Sunday, May 31, 2015

James Joyce, Ulysses (First US edition, 1934 Random House)

This is the first US edition of one of my favorite novels of all time, Ulysses. It was published by Random House in 1934, 12 years after the original 1000-copy edition was boldly published in Paris by Shakespeare and Co.

This copy belonged to my grandfather, who was a casual Joyce scholar and serious Joyce collector: it was passed down to me, jacketless, when he died, and I recently found a facsimile jacket to complete the piece.

The book is in surprisingly great condition and still has a tight binding and minimal staining and wear. The spine has some slight discoloration (likely due to sunning) but the book remains in highly presentable condition. Frankly, it feels unread, and that its wear is from its various phases storage and transport over the years.

An added personal bonus: the book is inscribed on the flyleaf by a "Lydia Evans", who graduated from my Alma Mater, Vassar College, in 1936. Wonderful to think of our potential overlap, seventy years apart, walking into the same library and across the same quad. I think it was 2004 that I first fell in love with Ulysses, too. Google tells me she was the wife of a landscape architect named Christopher Tunnard. Searching for both their names results in a number of donations to both the Yale and Vassar art collections.

It's one of my prized pieces. The book was highly influential to me, and still dazzles me every few years when I decide to revisit it.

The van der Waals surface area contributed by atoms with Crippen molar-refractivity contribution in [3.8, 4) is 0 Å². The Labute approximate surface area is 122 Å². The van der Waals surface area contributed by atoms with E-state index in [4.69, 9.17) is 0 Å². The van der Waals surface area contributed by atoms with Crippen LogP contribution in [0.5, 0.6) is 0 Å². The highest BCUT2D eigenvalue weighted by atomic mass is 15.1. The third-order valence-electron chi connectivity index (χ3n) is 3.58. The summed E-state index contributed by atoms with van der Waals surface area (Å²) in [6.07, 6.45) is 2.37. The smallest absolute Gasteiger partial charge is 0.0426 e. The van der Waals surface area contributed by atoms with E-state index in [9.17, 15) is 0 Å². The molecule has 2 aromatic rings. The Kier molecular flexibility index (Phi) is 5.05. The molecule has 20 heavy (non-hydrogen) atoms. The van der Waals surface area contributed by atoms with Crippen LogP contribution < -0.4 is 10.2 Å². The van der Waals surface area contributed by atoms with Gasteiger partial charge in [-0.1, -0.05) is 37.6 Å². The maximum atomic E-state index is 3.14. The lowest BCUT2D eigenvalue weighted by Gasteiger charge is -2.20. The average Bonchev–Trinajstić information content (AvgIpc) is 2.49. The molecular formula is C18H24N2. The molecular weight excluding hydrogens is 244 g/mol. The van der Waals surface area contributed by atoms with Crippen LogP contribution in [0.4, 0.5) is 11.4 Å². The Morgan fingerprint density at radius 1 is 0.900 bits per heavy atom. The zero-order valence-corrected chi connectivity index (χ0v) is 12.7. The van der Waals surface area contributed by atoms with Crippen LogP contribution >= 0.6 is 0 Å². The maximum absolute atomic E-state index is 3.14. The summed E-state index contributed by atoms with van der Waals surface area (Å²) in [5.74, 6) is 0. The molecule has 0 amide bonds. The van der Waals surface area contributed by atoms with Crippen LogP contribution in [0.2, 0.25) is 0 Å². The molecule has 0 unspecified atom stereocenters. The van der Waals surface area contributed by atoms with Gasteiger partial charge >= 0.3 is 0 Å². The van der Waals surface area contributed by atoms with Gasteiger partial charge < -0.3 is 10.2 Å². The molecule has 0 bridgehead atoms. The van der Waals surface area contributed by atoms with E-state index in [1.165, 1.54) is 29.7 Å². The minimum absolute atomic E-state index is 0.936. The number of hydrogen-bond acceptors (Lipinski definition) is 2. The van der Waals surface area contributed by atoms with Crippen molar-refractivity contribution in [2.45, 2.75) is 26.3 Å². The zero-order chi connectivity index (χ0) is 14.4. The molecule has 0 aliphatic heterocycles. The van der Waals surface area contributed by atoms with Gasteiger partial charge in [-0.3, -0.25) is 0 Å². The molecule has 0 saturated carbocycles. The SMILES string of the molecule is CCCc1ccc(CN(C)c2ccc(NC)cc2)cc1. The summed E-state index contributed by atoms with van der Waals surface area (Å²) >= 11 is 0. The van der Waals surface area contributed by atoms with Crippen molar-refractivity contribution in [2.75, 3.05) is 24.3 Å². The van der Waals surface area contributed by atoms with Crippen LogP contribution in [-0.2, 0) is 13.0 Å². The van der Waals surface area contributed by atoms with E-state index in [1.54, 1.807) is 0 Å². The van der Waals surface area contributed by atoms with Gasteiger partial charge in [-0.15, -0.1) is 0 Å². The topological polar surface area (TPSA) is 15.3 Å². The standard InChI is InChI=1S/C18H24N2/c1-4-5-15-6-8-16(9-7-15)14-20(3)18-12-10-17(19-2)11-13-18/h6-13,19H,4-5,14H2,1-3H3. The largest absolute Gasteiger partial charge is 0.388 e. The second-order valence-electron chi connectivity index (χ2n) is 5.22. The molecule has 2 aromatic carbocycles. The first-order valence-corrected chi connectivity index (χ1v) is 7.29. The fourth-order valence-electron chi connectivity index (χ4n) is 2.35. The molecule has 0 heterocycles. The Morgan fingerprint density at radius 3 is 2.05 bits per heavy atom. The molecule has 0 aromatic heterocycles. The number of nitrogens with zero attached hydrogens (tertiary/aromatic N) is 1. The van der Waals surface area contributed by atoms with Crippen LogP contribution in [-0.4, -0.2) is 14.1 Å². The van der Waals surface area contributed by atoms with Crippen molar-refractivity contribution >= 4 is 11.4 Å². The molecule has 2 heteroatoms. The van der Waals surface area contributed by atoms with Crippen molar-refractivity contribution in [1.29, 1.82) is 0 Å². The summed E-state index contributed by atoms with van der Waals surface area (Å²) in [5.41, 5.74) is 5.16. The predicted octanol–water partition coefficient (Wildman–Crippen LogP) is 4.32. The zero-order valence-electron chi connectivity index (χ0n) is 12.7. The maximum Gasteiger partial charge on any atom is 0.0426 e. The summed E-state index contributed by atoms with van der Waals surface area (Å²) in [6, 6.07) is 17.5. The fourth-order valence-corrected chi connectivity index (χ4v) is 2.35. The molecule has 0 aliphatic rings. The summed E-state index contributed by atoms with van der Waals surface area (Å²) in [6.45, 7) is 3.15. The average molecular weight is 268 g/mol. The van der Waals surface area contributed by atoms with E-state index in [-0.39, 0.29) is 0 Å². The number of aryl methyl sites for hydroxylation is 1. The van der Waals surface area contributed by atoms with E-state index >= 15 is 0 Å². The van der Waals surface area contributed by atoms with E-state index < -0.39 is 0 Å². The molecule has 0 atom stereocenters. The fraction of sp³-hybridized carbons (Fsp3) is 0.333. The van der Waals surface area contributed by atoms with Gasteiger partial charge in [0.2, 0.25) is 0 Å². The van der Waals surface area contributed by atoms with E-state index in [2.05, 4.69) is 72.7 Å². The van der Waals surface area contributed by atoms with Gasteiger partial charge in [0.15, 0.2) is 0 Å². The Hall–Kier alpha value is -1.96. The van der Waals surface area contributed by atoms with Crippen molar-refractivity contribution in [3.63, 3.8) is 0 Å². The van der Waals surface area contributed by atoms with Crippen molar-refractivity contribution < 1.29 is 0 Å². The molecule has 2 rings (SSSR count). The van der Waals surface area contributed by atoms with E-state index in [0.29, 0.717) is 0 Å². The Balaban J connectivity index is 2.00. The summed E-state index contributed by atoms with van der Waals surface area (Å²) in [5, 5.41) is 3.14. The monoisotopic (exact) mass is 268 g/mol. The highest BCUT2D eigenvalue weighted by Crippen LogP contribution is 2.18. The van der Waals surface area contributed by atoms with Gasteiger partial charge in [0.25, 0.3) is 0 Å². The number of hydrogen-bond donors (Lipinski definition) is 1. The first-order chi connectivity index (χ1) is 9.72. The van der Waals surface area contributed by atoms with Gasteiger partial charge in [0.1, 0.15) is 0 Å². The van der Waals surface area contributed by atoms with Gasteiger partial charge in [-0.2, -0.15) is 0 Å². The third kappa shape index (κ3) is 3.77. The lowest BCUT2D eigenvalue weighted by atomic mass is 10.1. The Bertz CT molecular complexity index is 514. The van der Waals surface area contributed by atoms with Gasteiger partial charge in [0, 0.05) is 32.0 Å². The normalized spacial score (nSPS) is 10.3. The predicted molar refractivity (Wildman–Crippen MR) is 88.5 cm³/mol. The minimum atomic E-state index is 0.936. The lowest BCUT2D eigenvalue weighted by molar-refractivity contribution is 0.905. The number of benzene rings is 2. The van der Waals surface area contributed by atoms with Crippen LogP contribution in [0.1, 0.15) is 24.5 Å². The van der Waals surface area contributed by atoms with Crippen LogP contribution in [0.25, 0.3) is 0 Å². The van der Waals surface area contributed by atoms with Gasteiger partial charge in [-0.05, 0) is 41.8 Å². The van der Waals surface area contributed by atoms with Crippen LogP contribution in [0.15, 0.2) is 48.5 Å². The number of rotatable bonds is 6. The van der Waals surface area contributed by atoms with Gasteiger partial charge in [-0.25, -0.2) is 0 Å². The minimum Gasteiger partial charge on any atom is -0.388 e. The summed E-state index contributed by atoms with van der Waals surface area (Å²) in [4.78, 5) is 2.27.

Currently reading:
David McCullough, The Wright Brothers

Currently listening to:
Nick Cave and Warren Ellis, "Loin des Hommes"

Monday, May 25, 2015

Karl Ove Knausgaard, My Struggle Book Four (signed first US edition)

This is a signed first edition of Book Four of Karl Ove Knausgaard's six-volume masterwork My Struggle, published last month by Archipelago Books in Brooklyn. I'm a passionate Knausgaard supporter, and have written quite a bit about the first three volumes of My Struggle, which you can find at the following links:

I picked up a copy of Book Four for myself at Powerhouse Books in Brooklyn after Knausgaard made an appearance there to support his new book. In the flesh, it seems Knausgaard mania is still a thing, as Powerhouse told me their huge shop was packed to the gills with fans who pre-ordered tickets to the event. I would've been there, too, had I not had a conflict that night.

Now, like any good book collector, I picked up a second copy of Book Four along with my own: one to keep, one to sell. My copy has been on eBay for a measly $50 for the past few weeks and I've been stunned out how little activity there's been on it. Last year, I found a trove of signed copies of books one through three and they sold close to $200 each, with people fighting for the high bid. Now, I'm getting 10 views a week, if I'm lucky.

Does this mean that on the collector's front, Knausgaard mania has passed? Seems so. Lucky for us, they're still outstanding books, far more valuable in their content than their collectible state.

Currently reading:
William T. Vollmann, The Rifles

Currently listening to:
Miles Davis, "Kind of Blue"